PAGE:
- by Bryan Veldboom - updated on 2/1/2022
At some point, you may have heard someone refer to the process of battery venting. Today we’ll be taking an in-depth look at battery venting. We’ll explain what it is, why it happens and how this process differs between different types of lead acid batteries.
Before we define venting, let’s take a moment to explain what lead acid batteries are. Lead acid batteries are used to power a variety of applications such as cars, trucks, boats and other vehicles, as well as things like electric wheelchairs, UPS backups and industrial scrubbers. When a lead acid battery recharges, electricity flows through the water portion of the battery’s electrolyte, dividing it into hydrogen and oxygen. For a more in-depth look at this process, you can check out the article entitled “How Does a Car Battery Work.”
The important point for our purposes here is that hydrogen and oxygen gasses are both flammable and need to be removed from the battery. Venting is the process by which a lead acid battery releases these gasses in order to prevent them from building up pressure inside your battery. It does this through a vent cap located on the top of the battery, which allows gasses to seep through.
Since hydrogen and oxygen can be flammable, you need to be cautious when storing or recharging a lead acid battery. Make sure to store lead acid batteries in a well-ventilated area that’s located away from any sparks or open flames. You also want to be sure to keep the vent cap free of any obstruction. Be sure to wear personal protective gear when charging a battery, including acid-resistant goggles or a face shield, safety gloves and, ideally, a pair of safety shoes and an acid-resistant lab coat or apron.
If you use a battery charger, you need to be sure that it matches the voltage and chemistry of your battery. You’ll also want to be very careful not to overcharge your battery as this can cook the components inside and cause additional venting. Always disconnect the charger immediately once the battery is fully charged or pick up a battery maintainer that switches off automatically once the proper voltage is reached.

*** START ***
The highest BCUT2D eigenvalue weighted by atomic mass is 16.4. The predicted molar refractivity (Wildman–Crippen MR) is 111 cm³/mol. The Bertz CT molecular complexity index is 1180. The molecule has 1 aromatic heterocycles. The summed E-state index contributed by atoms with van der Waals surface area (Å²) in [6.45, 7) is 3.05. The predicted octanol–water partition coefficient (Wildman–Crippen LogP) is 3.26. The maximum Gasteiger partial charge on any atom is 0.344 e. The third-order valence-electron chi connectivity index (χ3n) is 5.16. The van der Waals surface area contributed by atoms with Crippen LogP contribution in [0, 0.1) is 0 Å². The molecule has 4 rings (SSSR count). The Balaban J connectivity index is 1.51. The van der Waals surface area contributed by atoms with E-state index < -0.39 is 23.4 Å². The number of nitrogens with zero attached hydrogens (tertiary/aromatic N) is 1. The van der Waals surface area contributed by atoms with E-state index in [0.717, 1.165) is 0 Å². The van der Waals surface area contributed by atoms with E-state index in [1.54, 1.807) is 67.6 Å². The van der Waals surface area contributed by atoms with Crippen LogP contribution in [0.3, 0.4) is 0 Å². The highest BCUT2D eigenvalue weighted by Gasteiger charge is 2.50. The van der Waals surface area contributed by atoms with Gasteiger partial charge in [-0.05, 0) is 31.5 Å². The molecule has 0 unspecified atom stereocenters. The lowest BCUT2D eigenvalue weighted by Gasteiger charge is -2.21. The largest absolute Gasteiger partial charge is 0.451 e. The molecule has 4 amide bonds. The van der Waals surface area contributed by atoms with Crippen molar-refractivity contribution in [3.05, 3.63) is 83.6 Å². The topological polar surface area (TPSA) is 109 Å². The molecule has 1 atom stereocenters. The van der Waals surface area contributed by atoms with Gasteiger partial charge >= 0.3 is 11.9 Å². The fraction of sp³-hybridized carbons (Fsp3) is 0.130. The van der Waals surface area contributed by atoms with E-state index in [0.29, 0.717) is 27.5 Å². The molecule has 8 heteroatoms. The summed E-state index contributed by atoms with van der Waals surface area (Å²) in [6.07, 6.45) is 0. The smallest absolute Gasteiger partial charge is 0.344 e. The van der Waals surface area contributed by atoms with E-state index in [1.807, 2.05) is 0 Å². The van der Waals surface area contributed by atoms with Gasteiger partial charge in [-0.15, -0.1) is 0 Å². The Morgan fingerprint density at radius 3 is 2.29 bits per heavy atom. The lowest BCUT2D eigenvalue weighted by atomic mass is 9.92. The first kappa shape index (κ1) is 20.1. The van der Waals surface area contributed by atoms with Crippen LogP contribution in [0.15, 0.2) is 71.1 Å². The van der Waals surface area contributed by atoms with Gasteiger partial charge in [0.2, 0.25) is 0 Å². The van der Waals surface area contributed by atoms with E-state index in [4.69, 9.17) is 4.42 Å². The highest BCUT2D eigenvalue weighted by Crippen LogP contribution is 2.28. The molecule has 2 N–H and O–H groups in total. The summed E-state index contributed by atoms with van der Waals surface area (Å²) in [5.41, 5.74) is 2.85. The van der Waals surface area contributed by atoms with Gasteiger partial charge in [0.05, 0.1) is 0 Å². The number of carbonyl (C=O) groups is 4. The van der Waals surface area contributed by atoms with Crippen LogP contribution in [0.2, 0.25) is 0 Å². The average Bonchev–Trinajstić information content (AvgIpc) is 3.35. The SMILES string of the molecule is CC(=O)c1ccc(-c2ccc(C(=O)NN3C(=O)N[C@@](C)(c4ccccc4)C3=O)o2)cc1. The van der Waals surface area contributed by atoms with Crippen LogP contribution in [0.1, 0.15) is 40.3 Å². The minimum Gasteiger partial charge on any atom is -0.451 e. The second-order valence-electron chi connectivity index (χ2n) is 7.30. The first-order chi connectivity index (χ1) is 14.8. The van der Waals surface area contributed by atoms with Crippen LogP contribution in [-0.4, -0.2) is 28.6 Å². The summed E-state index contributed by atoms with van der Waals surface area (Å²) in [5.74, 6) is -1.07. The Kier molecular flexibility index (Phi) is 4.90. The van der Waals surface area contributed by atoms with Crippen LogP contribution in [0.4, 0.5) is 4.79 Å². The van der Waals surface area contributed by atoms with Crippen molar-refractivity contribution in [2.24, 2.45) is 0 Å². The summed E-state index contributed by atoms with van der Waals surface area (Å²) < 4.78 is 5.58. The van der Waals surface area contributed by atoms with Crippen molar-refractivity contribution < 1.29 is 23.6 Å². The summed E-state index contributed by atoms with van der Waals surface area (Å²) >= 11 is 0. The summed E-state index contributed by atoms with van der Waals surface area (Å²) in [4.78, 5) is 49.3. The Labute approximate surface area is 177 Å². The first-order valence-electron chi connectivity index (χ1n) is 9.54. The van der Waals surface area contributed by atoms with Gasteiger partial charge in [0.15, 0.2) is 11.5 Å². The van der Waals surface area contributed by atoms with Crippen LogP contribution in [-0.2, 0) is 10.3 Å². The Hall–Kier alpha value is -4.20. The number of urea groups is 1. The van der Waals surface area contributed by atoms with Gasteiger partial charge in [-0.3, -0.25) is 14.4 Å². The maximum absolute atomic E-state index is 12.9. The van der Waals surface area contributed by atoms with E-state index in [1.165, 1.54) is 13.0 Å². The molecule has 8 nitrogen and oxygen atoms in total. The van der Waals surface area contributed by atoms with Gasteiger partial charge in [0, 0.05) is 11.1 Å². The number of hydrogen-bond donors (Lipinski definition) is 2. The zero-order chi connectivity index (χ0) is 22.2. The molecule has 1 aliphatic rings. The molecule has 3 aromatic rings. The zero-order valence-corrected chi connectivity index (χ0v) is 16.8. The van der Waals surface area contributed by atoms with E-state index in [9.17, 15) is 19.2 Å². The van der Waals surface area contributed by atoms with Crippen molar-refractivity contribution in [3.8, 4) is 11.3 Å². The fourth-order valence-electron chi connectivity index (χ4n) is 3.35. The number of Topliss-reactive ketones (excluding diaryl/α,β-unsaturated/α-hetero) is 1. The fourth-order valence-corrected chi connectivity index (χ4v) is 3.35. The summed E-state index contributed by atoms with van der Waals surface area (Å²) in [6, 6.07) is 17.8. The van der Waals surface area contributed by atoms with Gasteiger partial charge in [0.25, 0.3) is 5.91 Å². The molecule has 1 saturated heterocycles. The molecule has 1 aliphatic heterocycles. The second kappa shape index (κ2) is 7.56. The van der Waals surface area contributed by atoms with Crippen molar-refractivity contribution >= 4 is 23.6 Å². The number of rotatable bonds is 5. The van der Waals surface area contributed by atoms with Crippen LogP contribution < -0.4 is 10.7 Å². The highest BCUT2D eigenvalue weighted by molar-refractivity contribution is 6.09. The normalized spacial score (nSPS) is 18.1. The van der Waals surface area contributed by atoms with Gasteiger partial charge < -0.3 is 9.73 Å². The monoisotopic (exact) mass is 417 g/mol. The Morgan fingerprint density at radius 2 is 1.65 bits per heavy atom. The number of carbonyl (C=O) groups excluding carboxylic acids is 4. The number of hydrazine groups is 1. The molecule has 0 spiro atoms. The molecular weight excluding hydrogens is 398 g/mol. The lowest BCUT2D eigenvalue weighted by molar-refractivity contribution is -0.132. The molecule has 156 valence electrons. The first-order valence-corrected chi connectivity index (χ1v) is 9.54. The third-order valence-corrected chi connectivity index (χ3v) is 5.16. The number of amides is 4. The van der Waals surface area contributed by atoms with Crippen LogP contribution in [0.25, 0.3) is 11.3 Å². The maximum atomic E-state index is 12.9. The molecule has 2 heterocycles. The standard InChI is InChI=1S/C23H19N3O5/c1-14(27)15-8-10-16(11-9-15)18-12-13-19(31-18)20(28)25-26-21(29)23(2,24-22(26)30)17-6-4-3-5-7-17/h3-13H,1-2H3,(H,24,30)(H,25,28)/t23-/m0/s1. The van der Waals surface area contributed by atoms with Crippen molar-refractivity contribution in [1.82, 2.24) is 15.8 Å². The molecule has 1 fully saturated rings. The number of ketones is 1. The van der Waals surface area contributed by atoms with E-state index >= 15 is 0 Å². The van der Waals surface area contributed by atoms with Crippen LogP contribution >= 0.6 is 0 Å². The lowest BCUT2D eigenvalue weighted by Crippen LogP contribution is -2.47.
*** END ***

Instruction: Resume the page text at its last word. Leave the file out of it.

Sealed Lead Acid (SLA) batteries are also known as Valve Regulated Lead Acid (VRLA) batteries. These are just two different names for the same type of battery. For clarity’s sake, I’ll be referring to them here as SLA batteries. The biggest difference between SLA batteries and traditional lead acid batteries is that SLA batteries are sealed. This means that they don’t vent hydrogen and oxygen into the air during the recharging process. Instead, these gasses recombine into the electrolyte inside the battery, which is why SLA batteries don’t need to have distilled water added to them the way traditional lead acid batteries do. For a more in-depth look at this process, read our article titled “How Does an SLA Battery Work?”
Even though they don’t release gasses on a regular basis, an SLA battery can still vent during certain situations. If the battery is overcharged, it can boil the electrolyte inside, producing too much pressure for the battery to hold onto. Likewise, if the battery is charged too quickly, the gas can build up faster than it is able to recombine with the water inside. If either of these situations occurs, an SLA will vent gasses through a one-way pop-off valve in the battery’s body.
For these reasons, you should follow the same safety standards as you would with a regular lead acid battery, storing your SLA battery in a well-ventilated area free of any sparks or open flames. You also want to be sure to use the proper charger and be careful to avoid overcharging your SLA battery.
Gel batteries are another type of Valve Regulated Lead Acid (VRLA) battery. Unlike other SLA batteries, the electrolyte inside a gel battery is mixed with a silica additive. This turns the electrolyte inside into a gel-like substance. Due to this unique design, gel batteries create a minimal amount of fumes, which reduces a gel battery’s need to vent.
Shop our enormous selection of batteries for a huge range of applications both big and small. Batteries Plus has lead acid and SLA batteries for cars and trucks, boats, motorcycles, UPS backups, children’s riding toys and so much more. Need a new battery charger? We can help with that too. If you’re experiencing issues with the battery in your phone, car or other vehicle, bring it to your nearest Batteries Plus and have it tested for free. The majority of our locations also offer free car battery installation with the purchase of a new auto battery (good on most makes and models).
Want to learn more about lead acid batteries? Our blog has plenty of additional answers for you. Some related articles include “How Do Battery Charging Cycles Work?” and “How Do I Know if My SLA Battery is Dead?”